How to Reduce Your Forecasting Error by 35%
This article presents a clear step-by-step approach to reducing your forecasting by up to 35%: collect and clean your data, use machine learning, and enrich your forecasts using the forecast value added framework.
Poor forecasts result in excess inventory, obsolete products, inappropriate long-term capacity planning, supplier tensions, shortages, and emergency expeditions. In short, they harm profitability, frustrate your teams, and waste resources. On the other hand, accurate forecasts will allow you to produce more effectively the required products, ship them on time where they are needed, improve long-term supply planning, and increase your service levels while reducing your inventory levels.
Thanks to our experience creating models, training, and coaching professionals, we could boil down our technique to improve forecasting accuracy into three main steps, as highlighted in the figure below.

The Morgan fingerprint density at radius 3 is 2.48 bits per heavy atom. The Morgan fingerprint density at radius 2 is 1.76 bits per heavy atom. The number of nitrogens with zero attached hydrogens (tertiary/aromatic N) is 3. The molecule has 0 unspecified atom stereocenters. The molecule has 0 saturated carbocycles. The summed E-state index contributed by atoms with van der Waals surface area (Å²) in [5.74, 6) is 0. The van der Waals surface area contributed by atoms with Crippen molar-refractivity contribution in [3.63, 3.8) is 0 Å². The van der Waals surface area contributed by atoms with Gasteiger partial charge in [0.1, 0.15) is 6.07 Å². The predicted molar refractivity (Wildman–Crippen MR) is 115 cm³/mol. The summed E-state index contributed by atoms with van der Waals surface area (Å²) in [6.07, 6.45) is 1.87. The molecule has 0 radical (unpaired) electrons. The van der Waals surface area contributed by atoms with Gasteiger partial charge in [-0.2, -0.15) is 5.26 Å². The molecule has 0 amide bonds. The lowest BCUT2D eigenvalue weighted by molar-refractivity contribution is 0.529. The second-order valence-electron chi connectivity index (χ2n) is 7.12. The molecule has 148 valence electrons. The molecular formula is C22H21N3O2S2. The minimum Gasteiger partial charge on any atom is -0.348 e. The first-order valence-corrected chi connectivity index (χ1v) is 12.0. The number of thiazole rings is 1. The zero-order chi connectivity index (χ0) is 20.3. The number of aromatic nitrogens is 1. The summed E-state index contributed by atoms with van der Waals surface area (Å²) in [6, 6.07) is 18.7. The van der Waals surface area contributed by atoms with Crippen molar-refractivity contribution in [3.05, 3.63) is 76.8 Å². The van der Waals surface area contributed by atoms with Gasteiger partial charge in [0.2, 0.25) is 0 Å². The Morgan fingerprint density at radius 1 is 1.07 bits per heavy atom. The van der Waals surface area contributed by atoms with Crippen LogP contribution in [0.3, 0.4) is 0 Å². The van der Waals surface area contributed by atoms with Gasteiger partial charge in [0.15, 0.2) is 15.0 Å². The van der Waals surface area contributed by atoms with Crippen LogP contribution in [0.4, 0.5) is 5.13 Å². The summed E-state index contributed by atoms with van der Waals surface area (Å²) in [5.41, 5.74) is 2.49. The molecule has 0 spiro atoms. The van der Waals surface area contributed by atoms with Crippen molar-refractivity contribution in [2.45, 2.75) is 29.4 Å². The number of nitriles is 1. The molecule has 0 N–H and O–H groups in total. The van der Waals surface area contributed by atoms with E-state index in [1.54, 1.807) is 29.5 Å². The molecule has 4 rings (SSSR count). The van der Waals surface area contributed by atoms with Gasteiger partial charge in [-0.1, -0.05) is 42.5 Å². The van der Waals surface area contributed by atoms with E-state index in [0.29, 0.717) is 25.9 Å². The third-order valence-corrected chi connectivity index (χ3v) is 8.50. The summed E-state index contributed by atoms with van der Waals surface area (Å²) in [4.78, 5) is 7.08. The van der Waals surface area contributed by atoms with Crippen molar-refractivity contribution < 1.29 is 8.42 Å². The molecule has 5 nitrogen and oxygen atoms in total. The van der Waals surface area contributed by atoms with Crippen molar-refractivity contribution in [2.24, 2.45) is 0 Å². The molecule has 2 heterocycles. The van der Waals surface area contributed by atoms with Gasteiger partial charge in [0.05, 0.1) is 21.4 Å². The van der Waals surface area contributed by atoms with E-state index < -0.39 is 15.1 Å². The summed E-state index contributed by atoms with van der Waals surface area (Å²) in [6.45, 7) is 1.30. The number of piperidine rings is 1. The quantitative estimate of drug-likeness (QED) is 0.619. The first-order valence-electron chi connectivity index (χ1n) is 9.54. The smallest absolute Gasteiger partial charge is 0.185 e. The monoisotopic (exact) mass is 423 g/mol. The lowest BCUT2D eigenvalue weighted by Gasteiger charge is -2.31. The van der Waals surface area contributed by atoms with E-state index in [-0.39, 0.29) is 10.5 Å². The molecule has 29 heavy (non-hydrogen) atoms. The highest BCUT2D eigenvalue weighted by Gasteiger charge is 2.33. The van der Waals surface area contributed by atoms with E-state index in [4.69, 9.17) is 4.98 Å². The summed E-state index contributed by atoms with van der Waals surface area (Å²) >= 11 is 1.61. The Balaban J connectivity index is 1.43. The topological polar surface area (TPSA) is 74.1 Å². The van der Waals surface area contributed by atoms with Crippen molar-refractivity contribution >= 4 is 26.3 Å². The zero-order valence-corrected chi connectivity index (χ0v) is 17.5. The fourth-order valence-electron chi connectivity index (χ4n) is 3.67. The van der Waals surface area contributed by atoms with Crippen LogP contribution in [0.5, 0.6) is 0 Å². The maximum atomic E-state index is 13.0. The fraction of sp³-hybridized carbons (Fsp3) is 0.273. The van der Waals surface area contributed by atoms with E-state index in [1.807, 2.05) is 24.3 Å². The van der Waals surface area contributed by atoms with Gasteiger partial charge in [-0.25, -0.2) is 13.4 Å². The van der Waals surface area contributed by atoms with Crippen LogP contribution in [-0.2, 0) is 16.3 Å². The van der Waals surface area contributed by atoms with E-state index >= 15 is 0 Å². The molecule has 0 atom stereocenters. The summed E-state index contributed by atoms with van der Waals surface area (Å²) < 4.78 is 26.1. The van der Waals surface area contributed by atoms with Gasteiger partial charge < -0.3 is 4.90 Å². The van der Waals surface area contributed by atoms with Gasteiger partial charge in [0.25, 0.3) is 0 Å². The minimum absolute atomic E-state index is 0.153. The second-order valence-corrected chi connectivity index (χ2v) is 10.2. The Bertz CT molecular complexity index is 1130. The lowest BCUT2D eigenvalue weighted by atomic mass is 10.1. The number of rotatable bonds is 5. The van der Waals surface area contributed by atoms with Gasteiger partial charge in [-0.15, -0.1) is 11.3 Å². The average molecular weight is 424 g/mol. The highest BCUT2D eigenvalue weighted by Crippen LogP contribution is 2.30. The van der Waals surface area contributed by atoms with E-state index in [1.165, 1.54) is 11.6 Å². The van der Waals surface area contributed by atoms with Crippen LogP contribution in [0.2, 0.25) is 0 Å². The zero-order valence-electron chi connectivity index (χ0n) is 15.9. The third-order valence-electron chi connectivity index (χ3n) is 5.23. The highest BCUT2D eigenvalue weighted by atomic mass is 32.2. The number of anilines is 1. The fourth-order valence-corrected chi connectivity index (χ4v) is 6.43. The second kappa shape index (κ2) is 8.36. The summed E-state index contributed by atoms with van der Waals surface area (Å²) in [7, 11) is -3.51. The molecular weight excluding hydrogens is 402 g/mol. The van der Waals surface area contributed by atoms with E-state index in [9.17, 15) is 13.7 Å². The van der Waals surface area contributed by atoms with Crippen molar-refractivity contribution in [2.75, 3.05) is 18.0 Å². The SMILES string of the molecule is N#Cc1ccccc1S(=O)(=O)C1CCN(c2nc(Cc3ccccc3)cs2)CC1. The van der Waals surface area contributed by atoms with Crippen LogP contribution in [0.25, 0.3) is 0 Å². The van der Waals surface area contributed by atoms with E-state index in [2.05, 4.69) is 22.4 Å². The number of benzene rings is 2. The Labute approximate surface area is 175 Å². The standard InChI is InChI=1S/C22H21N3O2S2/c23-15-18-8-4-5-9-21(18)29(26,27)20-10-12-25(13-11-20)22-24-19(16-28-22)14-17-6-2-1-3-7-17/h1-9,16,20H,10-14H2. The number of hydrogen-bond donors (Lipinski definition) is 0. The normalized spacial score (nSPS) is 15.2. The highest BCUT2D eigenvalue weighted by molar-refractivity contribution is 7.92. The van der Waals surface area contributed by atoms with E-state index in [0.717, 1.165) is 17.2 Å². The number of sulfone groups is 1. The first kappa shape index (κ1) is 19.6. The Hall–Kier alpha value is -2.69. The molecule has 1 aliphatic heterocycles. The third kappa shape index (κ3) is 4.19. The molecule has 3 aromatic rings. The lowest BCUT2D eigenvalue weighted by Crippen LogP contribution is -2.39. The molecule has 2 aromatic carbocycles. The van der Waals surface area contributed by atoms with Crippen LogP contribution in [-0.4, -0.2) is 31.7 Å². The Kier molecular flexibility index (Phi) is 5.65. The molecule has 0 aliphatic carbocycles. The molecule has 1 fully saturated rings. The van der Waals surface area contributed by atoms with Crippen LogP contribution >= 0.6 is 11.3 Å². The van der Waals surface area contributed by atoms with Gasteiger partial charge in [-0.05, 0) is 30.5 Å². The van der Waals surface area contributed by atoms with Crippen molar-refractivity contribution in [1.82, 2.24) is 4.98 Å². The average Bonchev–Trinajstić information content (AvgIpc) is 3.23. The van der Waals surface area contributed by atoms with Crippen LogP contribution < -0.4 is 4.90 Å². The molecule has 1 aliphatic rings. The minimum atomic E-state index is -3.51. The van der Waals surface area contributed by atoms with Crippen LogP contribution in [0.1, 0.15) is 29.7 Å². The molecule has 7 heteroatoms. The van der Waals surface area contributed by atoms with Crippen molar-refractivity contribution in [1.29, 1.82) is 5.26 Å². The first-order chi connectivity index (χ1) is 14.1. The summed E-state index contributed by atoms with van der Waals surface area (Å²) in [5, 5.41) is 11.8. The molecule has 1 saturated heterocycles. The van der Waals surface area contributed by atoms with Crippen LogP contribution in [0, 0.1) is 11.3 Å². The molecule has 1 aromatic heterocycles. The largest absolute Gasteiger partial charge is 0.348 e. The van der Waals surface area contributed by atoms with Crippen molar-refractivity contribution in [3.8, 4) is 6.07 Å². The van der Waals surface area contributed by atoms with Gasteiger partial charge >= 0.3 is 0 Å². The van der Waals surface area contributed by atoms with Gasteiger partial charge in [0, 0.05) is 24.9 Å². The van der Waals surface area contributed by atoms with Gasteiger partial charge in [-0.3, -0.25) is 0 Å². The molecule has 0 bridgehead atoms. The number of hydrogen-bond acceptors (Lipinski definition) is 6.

Step 1: Data Collection
This first step focuses on data collection and cleaning. It is often overlooked as it is not the sexiest, but it is the required foundation for your forecast-improvement project. Without proper execution of this crucial step, there is no hope that you can succeed with your overall objective.
The most critical piece of data to collect is historical unconstrained demand. Unfortunately, most supply chains are tracking constrained sales instead. (See this article for more information about the difference between the two.) The easiest way to unconstraint your sales is to track historical inventory levels and censor periods with shortages in your forecasting engine. (Some statistical models can do that, but, unfortunately, most software vendors do not include this feature.)
Note that to grasp the impact of shortages fully, you should forecast weekly or daily demand.